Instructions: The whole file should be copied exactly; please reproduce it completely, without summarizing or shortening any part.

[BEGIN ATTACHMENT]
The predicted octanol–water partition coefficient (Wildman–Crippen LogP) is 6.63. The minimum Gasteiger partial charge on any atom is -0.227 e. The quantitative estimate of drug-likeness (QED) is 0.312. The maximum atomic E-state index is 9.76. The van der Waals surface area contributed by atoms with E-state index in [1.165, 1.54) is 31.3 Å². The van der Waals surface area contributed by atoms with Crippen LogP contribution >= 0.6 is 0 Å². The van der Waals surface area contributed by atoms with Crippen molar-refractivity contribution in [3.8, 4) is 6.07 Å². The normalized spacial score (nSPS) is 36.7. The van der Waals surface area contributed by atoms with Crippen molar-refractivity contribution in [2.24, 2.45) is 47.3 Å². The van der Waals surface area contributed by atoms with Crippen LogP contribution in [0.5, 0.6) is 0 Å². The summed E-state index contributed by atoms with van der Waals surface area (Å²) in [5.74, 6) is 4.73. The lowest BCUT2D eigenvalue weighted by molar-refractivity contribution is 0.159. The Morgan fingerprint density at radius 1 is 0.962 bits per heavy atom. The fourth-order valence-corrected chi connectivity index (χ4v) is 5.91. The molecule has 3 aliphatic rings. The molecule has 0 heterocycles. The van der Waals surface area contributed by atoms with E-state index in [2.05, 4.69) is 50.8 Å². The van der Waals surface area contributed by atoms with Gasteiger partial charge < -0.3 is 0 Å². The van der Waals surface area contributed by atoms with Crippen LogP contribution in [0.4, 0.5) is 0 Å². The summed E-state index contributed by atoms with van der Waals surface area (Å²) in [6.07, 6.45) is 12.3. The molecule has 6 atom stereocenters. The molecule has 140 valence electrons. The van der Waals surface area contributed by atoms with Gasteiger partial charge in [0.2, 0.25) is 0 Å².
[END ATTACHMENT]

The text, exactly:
The predicted octanol–water partition coefficient (Wildman–Crippen LogP) is 6.63. The minimum Gasteiger partial charge on any atom is -0.227 e. The quantitative estimate of drug-likeness (QED) is 0.312. The maximum atomic E-state index is 9.76. The van der Waals surface area contributed by atoms with E-state index in [1.165, 1.54) is 31.3 Å². The van der Waals surface area contributed by atoms with Crippen LogP contribution >= 0.6 is 0 Å². The van der Waals surface area contributed by atoms with Crippen molar-refractivity contribution in [3.8, 4) is 6.07 Å². The normalized spacial score (nSPS) is 36.7. The van der Waals surface area contributed by atoms with Crippen molar-refractivity contribution in [2.24, 2.45) is 47.3 Å². The van der Waals surface area contributed by atoms with Crippen LogP contribution in [0.5, 0.6) is 0 Å². The summed E-state index contributed by atoms with van der Waals surface area (Å²) in [5.74, 6) is 4.73. The lowest BCUT2D eigenvalue weighted by molar-refractivity contribution is 0.159. The Morgan fingerprint density at radius 1 is 0.962 bits per heavy atom. The fourth-order valence-corrected chi connectivity index (χ4v) is 5.91. The molecule has 3 aliphatic rings. The molecule has 0 heterocycles. The van der Waals surface area contributed by atoms with E-state index in [2.05, 4.69) is 50.8 Å². The van der Waals surface area contributed by atoms with Gasteiger partial charge < -0.3 is 0 Å². The van der Waals surface area contributed by atoms with Crippen LogP contribution in [0.4, 0.5) is 0 Å². The summed E-state index contributed by atoms with van der Waals surface area (Å²) in [6.07, 6.45) is 12.3. The molecule has 6 atom stereocenters. The molecule has 140 valence electrons. The van der Waals surface area contributed by atoms with Gasteiger partial charge in [0.2, 0.25) is 0 Å².